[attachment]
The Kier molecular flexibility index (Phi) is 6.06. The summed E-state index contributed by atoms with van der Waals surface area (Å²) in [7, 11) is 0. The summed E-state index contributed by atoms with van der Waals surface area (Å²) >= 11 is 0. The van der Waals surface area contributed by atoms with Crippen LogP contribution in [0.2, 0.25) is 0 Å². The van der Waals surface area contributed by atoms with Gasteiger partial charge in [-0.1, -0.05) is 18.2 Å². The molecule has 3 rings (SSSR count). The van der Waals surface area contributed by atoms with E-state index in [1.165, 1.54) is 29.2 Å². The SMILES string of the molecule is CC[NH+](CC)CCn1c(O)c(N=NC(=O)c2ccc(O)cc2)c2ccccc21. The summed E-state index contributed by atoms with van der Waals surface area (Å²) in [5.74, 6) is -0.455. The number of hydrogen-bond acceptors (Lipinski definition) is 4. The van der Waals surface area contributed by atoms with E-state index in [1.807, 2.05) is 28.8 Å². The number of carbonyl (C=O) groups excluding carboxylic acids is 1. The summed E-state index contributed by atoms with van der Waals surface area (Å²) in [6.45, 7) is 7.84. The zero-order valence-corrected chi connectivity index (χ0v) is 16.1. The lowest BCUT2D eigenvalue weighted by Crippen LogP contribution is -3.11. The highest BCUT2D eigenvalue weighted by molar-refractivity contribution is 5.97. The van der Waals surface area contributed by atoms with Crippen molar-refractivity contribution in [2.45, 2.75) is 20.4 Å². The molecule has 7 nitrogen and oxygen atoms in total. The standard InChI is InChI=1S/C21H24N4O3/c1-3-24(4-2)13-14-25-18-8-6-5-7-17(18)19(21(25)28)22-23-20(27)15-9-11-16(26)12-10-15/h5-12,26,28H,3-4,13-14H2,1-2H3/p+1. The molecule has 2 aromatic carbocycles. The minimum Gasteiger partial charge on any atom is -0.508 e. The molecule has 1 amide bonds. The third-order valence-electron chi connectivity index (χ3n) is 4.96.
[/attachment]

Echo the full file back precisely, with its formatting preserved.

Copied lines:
The Kier molecular flexibility index (Phi) is 6.06. The summed E-state index contributed by atoms with van der Waals surface area (Å²) in [7, 11) is 0. The summed E-state index contributed by atoms with van der Waals surface area (Å²) >= 11 is 0. The van der Waals surface area contributed by atoms with Crippen LogP contribution in [0.2, 0.25) is 0 Å². The van der Waals surface area contributed by atoms with Gasteiger partial charge in [-0.1, -0.05) is 18.2 Å². The molecule has 3 rings (SSSR count). The van der Waals surface area contributed by atoms with E-state index in [1.165, 1.54) is 29.2 Å². The SMILES string of the molecule is CC[NH+](CC)CCn1c(O)c(N=NC(=O)c2ccc(O)cc2)c2ccccc21. The summed E-state index contributed by atoms with van der Waals surface area (Å²) in [5.74, 6) is -0.455. The number of hydrogen-bond acceptors (Lipinski definition) is 4. The van der Waals surface area contributed by atoms with E-state index in [1.807, 2.05) is 28.8 Å². The number of carbonyl (C=O) groups excluding carboxylic acids is 1. The summed E-state index contributed by atoms with van der Waals surface area (Å²) in [6.45, 7) is 7.84. The zero-order valence-corrected chi connectivity index (χ0v) is 16.1. The lowest BCUT2D eigenvalue weighted by Crippen LogP contribution is -3.11. The highest BCUT2D eigenvalue weighted by molar-refractivity contribution is 5.97. The van der Waals surface area contributed by atoms with Crippen molar-refractivity contribution in [2.45, 2.75) is 20.4 Å². The molecule has 7 nitrogen and oxygen atoms in total. The standard InChI is InChI=1S/C21H24N4O3/c1-3-24(4-2)13-14-25-18-8-6-5-7-17(18)19(21(25)28)22-23-20(27)15-9-11-16(26)12-10-15/h5-12,26,28H,3-4,13-14H2,1-2H3/p+1. The molecule has 2 aromatic carbocycles. The minimum Gasteiger partial charge on any atom is -0.508 e. The molecule has 1 amide bonds. The third-order valence-electron chi connectivity index (χ3n) is 4.96.